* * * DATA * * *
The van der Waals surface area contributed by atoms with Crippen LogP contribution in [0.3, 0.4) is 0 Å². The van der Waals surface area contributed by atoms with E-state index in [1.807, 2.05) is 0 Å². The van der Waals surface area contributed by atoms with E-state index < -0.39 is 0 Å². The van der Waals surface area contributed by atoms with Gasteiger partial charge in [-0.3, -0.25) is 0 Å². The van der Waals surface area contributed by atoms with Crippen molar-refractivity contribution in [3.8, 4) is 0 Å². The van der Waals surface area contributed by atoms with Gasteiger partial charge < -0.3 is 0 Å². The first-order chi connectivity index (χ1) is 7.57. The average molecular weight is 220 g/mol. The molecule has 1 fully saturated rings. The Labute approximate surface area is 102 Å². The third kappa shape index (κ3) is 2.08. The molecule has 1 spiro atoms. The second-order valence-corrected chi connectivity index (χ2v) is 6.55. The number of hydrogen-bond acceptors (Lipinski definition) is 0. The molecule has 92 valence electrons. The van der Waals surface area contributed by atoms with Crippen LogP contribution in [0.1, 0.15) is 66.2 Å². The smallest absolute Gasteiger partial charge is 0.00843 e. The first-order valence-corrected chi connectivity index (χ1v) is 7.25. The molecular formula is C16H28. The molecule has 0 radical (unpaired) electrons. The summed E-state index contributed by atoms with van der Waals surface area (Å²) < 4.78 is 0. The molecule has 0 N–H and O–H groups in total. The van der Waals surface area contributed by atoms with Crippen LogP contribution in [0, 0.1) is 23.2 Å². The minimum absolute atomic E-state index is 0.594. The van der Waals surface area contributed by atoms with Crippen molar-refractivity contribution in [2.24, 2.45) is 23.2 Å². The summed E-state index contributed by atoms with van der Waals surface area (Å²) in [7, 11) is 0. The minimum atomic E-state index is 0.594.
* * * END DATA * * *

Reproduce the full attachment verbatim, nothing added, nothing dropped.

The van der Waals surface area contributed by atoms with Crippen LogP contribution in [0.3, 0.4) is 0 Å². The van der Waals surface area contributed by atoms with E-state index in [1.807, 2.05) is 0 Å². The van der Waals surface area contributed by atoms with E-state index < -0.39 is 0 Å². The van der Waals surface area contributed by atoms with Gasteiger partial charge in [-0.3, -0.25) is 0 Å². The van der Waals surface area contributed by atoms with Crippen molar-refractivity contribution in [3.8, 4) is 0 Å². The van der Waals surface area contributed by atoms with Gasteiger partial charge < -0.3 is 0 Å². The first-order chi connectivity index (χ1) is 7.57. The average molecular weight is 220 g/mol. The molecule has 1 fully saturated rings. The Labute approximate surface area is 102 Å². The third kappa shape index (κ3) is 2.08. The molecule has 1 spiro atoms. The second-order valence-corrected chi connectivity index (χ2v) is 6.55. The number of hydrogen-bond acceptors (Lipinski definition) is 0. The molecule has 92 valence electrons. The van der Waals surface area contributed by atoms with Crippen LogP contribution in [0.1, 0.15) is 66.2 Å². The smallest absolute Gasteiger partial charge is 0.00843 e. The first-order valence-corrected chi connectivity index (χ1v) is 7.25. The molecular formula is C16H28. The molecule has 0 radical (unpaired) electrons. The summed E-state index contributed by atoms with van der Waals surface area (Å²) < 4.78 is 0. The molecule has 0 N–H and O–H groups in total. The van der Waals surface area contributed by atoms with Crippen LogP contribution in [0, 0.1) is 23.2 Å². The minimum absolute atomic E-state index is 0.594. The van der Waals surface area contributed by atoms with Crippen molar-refractivity contribution in [2.24, 2.45) is 23.2 Å². The summed E-state index contributed by atoms with van der Waals surface area (Å²) in [7, 11) is 0. The minimum atomic E-state index is 0.594.